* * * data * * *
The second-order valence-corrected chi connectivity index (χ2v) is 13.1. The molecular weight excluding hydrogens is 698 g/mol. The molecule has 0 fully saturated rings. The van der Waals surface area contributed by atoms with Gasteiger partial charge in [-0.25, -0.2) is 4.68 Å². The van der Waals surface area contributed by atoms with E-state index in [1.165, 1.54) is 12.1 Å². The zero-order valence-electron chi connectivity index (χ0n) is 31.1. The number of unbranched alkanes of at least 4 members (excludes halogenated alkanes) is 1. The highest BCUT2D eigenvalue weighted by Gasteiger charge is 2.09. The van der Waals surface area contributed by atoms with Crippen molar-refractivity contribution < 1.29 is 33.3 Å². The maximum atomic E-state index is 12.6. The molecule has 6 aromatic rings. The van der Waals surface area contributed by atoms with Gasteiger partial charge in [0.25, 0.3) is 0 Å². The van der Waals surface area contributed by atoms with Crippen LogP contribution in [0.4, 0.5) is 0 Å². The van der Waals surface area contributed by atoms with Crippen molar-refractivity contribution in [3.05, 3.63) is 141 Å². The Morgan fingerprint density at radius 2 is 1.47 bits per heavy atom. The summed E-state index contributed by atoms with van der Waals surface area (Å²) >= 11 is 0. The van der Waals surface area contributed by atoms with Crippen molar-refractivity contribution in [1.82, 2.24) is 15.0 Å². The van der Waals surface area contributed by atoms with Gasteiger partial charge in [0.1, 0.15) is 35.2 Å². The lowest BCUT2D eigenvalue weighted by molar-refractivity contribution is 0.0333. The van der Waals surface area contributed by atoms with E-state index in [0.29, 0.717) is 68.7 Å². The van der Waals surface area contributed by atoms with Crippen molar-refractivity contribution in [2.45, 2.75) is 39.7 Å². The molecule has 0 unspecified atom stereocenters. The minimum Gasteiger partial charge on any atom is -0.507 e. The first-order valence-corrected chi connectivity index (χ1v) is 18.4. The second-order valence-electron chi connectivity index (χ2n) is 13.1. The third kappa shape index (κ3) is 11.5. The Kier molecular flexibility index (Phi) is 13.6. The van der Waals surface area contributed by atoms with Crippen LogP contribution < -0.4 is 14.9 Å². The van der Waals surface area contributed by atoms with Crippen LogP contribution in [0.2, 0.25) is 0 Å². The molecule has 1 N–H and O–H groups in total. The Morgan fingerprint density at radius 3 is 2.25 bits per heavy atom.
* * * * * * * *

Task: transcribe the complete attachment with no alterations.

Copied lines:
The second-order valence-corrected chi connectivity index (χ2v) is 13.1. The molecular weight excluding hydrogens is 698 g/mol. The molecule has 0 fully saturated rings. The van der Waals surface area contributed by atoms with Gasteiger partial charge in [-0.25, -0.2) is 4.68 Å². The van der Waals surface area contributed by atoms with E-state index in [1.165, 1.54) is 12.1 Å². The zero-order valence-electron chi connectivity index (χ0n) is 31.1. The number of unbranched alkanes of at least 4 members (excludes halogenated alkanes) is 1. The highest BCUT2D eigenvalue weighted by Gasteiger charge is 2.09. The van der Waals surface area contributed by atoms with Crippen molar-refractivity contribution < 1.29 is 33.3 Å². The maximum atomic E-state index is 12.6. The molecule has 6 aromatic rings. The van der Waals surface area contributed by atoms with Gasteiger partial charge in [0.25, 0.3) is 0 Å². The van der Waals surface area contributed by atoms with Crippen LogP contribution in [0.4, 0.5) is 0 Å². The van der Waals surface area contributed by atoms with Crippen molar-refractivity contribution in [3.05, 3.63) is 141 Å². The Morgan fingerprint density at radius 2 is 1.47 bits per heavy atom. The summed E-state index contributed by atoms with van der Waals surface area (Å²) >= 11 is 0. The van der Waals surface area contributed by atoms with Crippen molar-refractivity contribution in [1.82, 2.24) is 15.0 Å². The van der Waals surface area contributed by atoms with Gasteiger partial charge in [0.1, 0.15) is 35.2 Å². The lowest BCUT2D eigenvalue weighted by molar-refractivity contribution is 0.0333. The van der Waals surface area contributed by atoms with E-state index in [0.29, 0.717) is 68.7 Å². The van der Waals surface area contributed by atoms with Crippen molar-refractivity contribution in [2.45, 2.75) is 39.7 Å². The molecule has 0 unspecified atom stereocenters. The minimum Gasteiger partial charge on any atom is -0.507 e. The first-order valence-corrected chi connectivity index (χ1v) is 18.4. The second-order valence-electron chi connectivity index (χ2n) is 13.1. The third kappa shape index (κ3) is 11.5. The Kier molecular flexibility index (Phi) is 13.6. The van der Waals surface area contributed by atoms with Crippen LogP contribution < -0.4 is 14.9 Å². The van der Waals surface area contributed by atoms with Crippen LogP contribution in [0.2, 0.25) is 0 Å². The molecule has 1 N–H and O–H groups in total. The Morgan fingerprint density at radius 3 is 2.25 bits per heavy atom.